Fishing has been phenomenal on all fronts. The weather has been kind and the sea has obliged, most days. The sardines are still around in full force and this is by far the best run we have experienced in many years…

Ray’s tip: You can’t catch a fish if you don’t have a bait in the water…This may sound like the eternal wisdom of Naas Botha, but nothing is truer. If you do not put the effort in to go fishing and to get out, you can’t catch anything. If it has been a while since you have gone for a throw, why not dust off the tackle and go spend some time in the lovely winter sun targeting some of the great fish that are currently coming out.


Not to be outdone by the land-lubbers, the offshore boys have been landing some great fish. There have been very good catches coming from north, central and south coast regions.


North – Well done to Etienne Marx who took home the R50 000 first prize in the Richards Bay 21 species competition. Etienne won this prize with a couta of 34.8kg! Well done sir, this is a phenomenal catch! There have been some very good snoek coming out on the north coast. This fish have been coming out mainly on spoons and trolled fillet baits. Remember to use as little cotton as possible when making these fillet baits as the snoek can be quite finicky when it comes to what they will eat. Also, with the spoons, keep them small and retrieve them fast. You will never out-pace a snoek (or any game fish) so keep the handles spinning quickly to fool those clever speedsters.


Central – The tuna have still been around on most of the coast, but the local boys have been doing very well off Durban. Kayak angler Miles Elson landed a beautiful 18kg Yellowfin on a livey. Well done Miles! The tuna are ferocious predators that need to eat a large amount of food every day, so you can be sure that there is always a hungry tuna to be caught. The best/easiest method for the boat or engine anglers is to troll lipped plastics around. The Kingfisher rattlers come in to their own for targeting tuna. The best method for the bicep-powered fishermen would be to slow troll or drift with live baits over the wrecks and live bait-holding areas. Remember that these are strong fish that sharks find very tasty, do keep your tackle strong and the fight short if you want to go home with some delicious tunny.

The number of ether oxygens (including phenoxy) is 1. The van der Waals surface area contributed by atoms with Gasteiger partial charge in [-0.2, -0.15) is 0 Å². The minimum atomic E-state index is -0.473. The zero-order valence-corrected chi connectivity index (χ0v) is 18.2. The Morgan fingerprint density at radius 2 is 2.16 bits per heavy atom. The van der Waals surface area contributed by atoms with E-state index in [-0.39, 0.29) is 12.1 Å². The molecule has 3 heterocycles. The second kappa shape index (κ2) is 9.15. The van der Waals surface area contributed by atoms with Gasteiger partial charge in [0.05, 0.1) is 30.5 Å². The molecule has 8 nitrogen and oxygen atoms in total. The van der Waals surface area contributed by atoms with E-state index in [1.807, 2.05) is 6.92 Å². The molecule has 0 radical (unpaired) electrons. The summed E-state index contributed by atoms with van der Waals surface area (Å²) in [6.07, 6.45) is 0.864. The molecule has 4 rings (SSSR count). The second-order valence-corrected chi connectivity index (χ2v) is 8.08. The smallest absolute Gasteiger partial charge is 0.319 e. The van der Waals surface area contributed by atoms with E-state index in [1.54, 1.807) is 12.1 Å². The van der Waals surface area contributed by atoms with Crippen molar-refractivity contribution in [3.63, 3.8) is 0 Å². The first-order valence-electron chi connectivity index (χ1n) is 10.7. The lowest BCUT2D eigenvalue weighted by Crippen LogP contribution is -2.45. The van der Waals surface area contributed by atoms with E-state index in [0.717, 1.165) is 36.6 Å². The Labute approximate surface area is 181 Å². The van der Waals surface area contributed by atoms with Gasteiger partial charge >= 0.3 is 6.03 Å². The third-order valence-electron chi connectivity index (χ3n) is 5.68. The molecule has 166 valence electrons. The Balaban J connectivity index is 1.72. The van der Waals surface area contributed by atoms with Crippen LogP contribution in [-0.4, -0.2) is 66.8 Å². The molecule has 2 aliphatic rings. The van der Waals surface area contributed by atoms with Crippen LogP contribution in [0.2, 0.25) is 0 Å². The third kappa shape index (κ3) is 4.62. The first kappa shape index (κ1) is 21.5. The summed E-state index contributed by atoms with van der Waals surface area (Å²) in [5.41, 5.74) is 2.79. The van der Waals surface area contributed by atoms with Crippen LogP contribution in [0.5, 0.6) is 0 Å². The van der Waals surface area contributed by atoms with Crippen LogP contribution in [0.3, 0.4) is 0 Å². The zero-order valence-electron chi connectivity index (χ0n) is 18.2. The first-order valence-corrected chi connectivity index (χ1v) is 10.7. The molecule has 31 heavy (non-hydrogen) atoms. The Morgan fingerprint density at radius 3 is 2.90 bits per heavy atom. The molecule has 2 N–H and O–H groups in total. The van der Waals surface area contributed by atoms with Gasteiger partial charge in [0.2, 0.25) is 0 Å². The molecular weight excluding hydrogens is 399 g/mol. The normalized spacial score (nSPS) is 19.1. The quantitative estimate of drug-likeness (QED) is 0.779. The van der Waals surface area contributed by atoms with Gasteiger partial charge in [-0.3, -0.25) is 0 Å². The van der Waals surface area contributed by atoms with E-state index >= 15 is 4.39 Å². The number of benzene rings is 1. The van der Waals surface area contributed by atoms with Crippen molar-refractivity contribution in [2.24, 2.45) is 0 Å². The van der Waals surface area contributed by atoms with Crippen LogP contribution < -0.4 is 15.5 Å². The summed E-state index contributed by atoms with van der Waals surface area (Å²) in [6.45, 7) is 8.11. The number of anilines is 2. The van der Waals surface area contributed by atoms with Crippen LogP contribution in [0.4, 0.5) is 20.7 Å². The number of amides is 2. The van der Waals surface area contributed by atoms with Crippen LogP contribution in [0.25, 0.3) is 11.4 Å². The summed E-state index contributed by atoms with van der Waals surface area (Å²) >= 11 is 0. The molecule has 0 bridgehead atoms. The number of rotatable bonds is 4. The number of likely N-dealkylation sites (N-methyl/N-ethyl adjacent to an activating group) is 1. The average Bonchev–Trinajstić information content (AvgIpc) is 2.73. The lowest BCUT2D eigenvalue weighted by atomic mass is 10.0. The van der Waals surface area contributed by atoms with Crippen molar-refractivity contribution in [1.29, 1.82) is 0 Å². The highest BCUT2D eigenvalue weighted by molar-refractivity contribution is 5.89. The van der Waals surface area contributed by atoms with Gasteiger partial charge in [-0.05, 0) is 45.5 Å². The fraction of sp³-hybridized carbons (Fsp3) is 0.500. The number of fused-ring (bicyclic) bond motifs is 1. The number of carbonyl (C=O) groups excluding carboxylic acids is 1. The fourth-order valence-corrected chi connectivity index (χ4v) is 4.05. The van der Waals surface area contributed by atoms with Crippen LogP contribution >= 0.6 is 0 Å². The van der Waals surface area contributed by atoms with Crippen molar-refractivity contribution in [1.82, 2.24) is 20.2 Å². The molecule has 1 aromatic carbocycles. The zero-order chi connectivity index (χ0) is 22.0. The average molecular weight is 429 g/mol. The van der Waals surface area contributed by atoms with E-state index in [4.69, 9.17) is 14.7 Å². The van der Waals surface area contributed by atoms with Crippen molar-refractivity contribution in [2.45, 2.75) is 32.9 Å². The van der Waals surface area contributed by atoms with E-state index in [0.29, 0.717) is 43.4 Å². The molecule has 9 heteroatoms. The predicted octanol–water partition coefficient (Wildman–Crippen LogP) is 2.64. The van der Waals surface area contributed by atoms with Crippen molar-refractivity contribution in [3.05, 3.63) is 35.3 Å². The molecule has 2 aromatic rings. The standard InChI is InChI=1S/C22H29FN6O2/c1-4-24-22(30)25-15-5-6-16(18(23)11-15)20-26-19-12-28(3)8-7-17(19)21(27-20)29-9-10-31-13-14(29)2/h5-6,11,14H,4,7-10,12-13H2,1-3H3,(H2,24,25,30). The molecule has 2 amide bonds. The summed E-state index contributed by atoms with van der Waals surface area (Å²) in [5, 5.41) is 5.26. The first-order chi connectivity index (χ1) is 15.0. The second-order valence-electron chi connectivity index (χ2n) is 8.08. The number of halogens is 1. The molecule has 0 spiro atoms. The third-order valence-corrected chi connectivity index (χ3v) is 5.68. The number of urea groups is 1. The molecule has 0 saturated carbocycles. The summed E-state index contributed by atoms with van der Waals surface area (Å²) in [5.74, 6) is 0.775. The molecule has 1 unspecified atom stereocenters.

South – The shoal has been firing! Kayak, yes kayak angler, Alwyn Oberholster paddled out to the shoal to land his first wahoo on the ski. Alwyn, well done on achieving your goal and landing a fantastic wahoo of 21.9kg! The south has also seen its share of the snoek action. There have been some bomber snoek over the 9kg mark being landed fairly frequently. All these fish have come out on the same methods mentioned for their northern counterparts, so apply the same rules.

Rock and Surf:

What amazing fishing we have been experiencing over the last week. Most of the reports that have come in have featured the words, “I beat my PB”. There have been edibles and inedibles of mammoth proportions coming out all along the coast. An outstanding pompano was recently landed and released by Paul Badenhorst. This fish measured 92cm and gave Paul a great fight after being released to make someone else’s day. Well done Paul.


North – The north coast may not have the sardines, but Daiwa ambassador Dean Reddy has been showing us that this doesn’t mean there are no fish around. Dean has been landing some great edible fish along the north coast of KZN. Well done Dean! All the usual suspects have been coming out. Catface rockcods, lemonfish, speckled snappers, cavebass and eel-tail barble have been the major contributors to the catches coming out. Make sure that you have enough chokka and sardine/mackerel in your bait box to keep your session going. Also, pack light enough to keep yourself mobile and have lots of water as, although it is winter, the heat up north can still catch you.


Central – The central zone has for a change been the quiet zone. Anglers have either been fishing with the sardine action or away from the sardines. The central zone has had a small share of action with edibles making up all the reported catches. Pompano, shad and stumpnose have been the main fish coming out on the beaches and the piers. Baits producing the bits have been Jap macs and sardines for the shad while prawns, chokka and cracker shrimp have been producing the pompano and stumpnose bites.


South – Once again the south has had all the action. This is due to the sards staying in large numbers on the south coast. There have been some gigantic sharks and edible fish caught. Some of the highlights include a giant 261kg grey shark landed by Daiwa Ambassador Rorke Hamilton. This fantastic catch was landed in just over two hours and was hauled out on the Daiwa Saltist 8-12oz rod paired with the Daiwa Saltiga Dogfight LD60. Well done Rorke! Other great catches include numerous sharks over 2.5m in length and 200kgs in weight. Another Daiwa Ambassador, Dean Pretorius broke the 240kg mark with an awesome grey shark, Dean was using his Daiwa Saliga Dogfight LD60 reel filled with 80lb Daiwa J Braid and a Poseidon heavy rod, this fish was landed at Splash Rock, Port Edward in just 25min, well done Dean, not so bad for an old man with a gammy knee! Another angler on form is Daiwa Ambassador Tyrin Bayne who has been landing giant after giant with his Daiwa Saltist Elite rod paired with a Daiwa Saltiga Dogfight grinder. Well done Tyrin, keep them coming!